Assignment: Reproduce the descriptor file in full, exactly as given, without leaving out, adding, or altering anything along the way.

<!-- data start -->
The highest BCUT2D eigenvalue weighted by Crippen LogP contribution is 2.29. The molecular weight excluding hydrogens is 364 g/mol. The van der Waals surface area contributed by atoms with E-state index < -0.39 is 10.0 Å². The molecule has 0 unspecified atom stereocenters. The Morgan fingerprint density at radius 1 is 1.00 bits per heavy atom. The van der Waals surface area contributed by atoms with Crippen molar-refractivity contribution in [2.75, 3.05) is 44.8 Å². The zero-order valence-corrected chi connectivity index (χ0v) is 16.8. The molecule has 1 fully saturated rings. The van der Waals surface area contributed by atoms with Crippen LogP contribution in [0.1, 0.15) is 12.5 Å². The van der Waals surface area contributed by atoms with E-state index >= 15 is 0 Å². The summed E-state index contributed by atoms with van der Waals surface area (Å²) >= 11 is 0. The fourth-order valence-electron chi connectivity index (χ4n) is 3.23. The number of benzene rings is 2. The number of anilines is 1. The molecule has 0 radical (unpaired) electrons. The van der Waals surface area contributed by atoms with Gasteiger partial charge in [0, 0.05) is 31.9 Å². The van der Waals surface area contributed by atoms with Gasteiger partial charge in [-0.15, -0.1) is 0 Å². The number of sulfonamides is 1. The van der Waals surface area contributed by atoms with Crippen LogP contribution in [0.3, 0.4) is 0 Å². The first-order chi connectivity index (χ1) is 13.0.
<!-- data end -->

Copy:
The highest BCUT2D eigenvalue weighted by Crippen LogP contribution is 2.29. The molecular weight excluding hydrogens is 364 g/mol. The van der Waals surface area contributed by atoms with E-state index < -0.39 is 10.0 Å². The molecule has 0 unspecified atom stereocenters. The Morgan fingerprint density at radius 1 is 1.00 bits per heavy atom. The van der Waals surface area contributed by atoms with Crippen molar-refractivity contribution in [2.75, 3.05) is 44.8 Å². The zero-order valence-corrected chi connectivity index (χ0v) is 16.8. The molecule has 1 fully saturated rings. The van der Waals surface area contributed by atoms with Crippen LogP contribution in [0.1, 0.15) is 12.5 Å². The van der Waals surface area contributed by atoms with E-state index >= 15 is 0 Å². The summed E-state index contributed by atoms with van der Waals surface area (Å²) >= 11 is 0. The fourth-order valence-electron chi connectivity index (χ4n) is 3.23. The number of benzene rings is 2. The number of anilines is 1. The molecule has 0 radical (unpaired) electrons. The van der Waals surface area contributed by atoms with Gasteiger partial charge in [0, 0.05) is 31.9 Å². The van der Waals surface area contributed by atoms with Gasteiger partial charge in [-0.15, -0.1) is 0 Å². The number of sulfonamides is 1. The van der Waals surface area contributed by atoms with Crippen LogP contribution in [0.3, 0.4) is 0 Å². The first-order chi connectivity index (χ1) is 13.0.